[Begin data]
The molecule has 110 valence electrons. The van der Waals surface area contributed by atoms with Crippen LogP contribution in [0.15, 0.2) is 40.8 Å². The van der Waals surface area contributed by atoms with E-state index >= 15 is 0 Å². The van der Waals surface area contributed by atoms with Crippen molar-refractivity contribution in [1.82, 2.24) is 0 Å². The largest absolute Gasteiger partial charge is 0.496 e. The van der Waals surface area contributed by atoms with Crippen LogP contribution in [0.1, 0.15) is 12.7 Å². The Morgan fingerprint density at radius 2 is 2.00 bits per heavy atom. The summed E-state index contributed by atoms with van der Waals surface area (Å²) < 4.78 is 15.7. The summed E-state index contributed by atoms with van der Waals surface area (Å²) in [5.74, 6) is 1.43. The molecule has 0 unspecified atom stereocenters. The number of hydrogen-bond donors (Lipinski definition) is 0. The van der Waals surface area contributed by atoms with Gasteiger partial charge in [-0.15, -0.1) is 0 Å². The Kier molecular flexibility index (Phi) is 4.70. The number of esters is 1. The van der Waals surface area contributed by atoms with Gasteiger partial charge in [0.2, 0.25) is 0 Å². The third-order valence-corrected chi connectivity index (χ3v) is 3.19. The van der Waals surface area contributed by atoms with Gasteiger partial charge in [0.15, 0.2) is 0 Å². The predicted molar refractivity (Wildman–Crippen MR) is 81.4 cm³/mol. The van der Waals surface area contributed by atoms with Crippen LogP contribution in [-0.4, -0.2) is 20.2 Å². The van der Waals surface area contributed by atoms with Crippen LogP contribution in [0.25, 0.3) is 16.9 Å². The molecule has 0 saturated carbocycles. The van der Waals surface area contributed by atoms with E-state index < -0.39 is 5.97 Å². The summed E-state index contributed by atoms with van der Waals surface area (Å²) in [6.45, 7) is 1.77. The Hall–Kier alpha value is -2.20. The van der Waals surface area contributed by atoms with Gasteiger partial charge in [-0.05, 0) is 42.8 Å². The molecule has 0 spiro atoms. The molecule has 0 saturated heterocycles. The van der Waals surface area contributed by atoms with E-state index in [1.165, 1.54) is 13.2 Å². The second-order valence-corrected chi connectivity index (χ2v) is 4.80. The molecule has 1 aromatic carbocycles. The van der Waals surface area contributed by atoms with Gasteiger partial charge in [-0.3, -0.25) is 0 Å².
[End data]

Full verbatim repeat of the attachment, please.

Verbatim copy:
The molecule has 110 valence electrons. The van der Waals surface area contributed by atoms with Crippen LogP contribution in [0.15, 0.2) is 40.8 Å². The van der Waals surface area contributed by atoms with E-state index >= 15 is 0 Å². The van der Waals surface area contributed by atoms with Crippen molar-refractivity contribution in [1.82, 2.24) is 0 Å². The largest absolute Gasteiger partial charge is 0.496 e. The van der Waals surface area contributed by atoms with Crippen LogP contribution in [0.1, 0.15) is 12.7 Å². The Morgan fingerprint density at radius 2 is 2.00 bits per heavy atom. The summed E-state index contributed by atoms with van der Waals surface area (Å²) < 4.78 is 15.7. The summed E-state index contributed by atoms with van der Waals surface area (Å²) in [5.74, 6) is 1.43. The molecule has 0 unspecified atom stereocenters. The number of hydrogen-bond donors (Lipinski definition) is 0. The van der Waals surface area contributed by atoms with Gasteiger partial charge in [-0.15, -0.1) is 0 Å². The Kier molecular flexibility index (Phi) is 4.70. The number of esters is 1. The van der Waals surface area contributed by atoms with Gasteiger partial charge in [0.2, 0.25) is 0 Å². The third-order valence-corrected chi connectivity index (χ3v) is 3.19. The van der Waals surface area contributed by atoms with Gasteiger partial charge in [0.15, 0.2) is 0 Å². The predicted molar refractivity (Wildman–Crippen MR) is 81.4 cm³/mol. The van der Waals surface area contributed by atoms with Crippen LogP contribution in [-0.4, -0.2) is 20.2 Å². The van der Waals surface area contributed by atoms with Crippen LogP contribution in [0.25, 0.3) is 16.9 Å². The molecule has 0 saturated carbocycles. The van der Waals surface area contributed by atoms with E-state index < -0.39 is 5.97 Å². The summed E-state index contributed by atoms with van der Waals surface area (Å²) in [6.45, 7) is 1.77. The Hall–Kier alpha value is -2.20. The van der Waals surface area contributed by atoms with Gasteiger partial charge in [-0.05, 0) is 42.8 Å². The molecule has 0 spiro atoms. The molecule has 0 saturated heterocycles. The van der Waals surface area contributed by atoms with E-state index in [1.165, 1.54) is 13.2 Å². The second-order valence-corrected chi connectivity index (χ2v) is 4.80. The molecule has 1 aromatic carbocycles. The van der Waals surface area contributed by atoms with Gasteiger partial charge in [-0.3, -0.25) is 0 Å².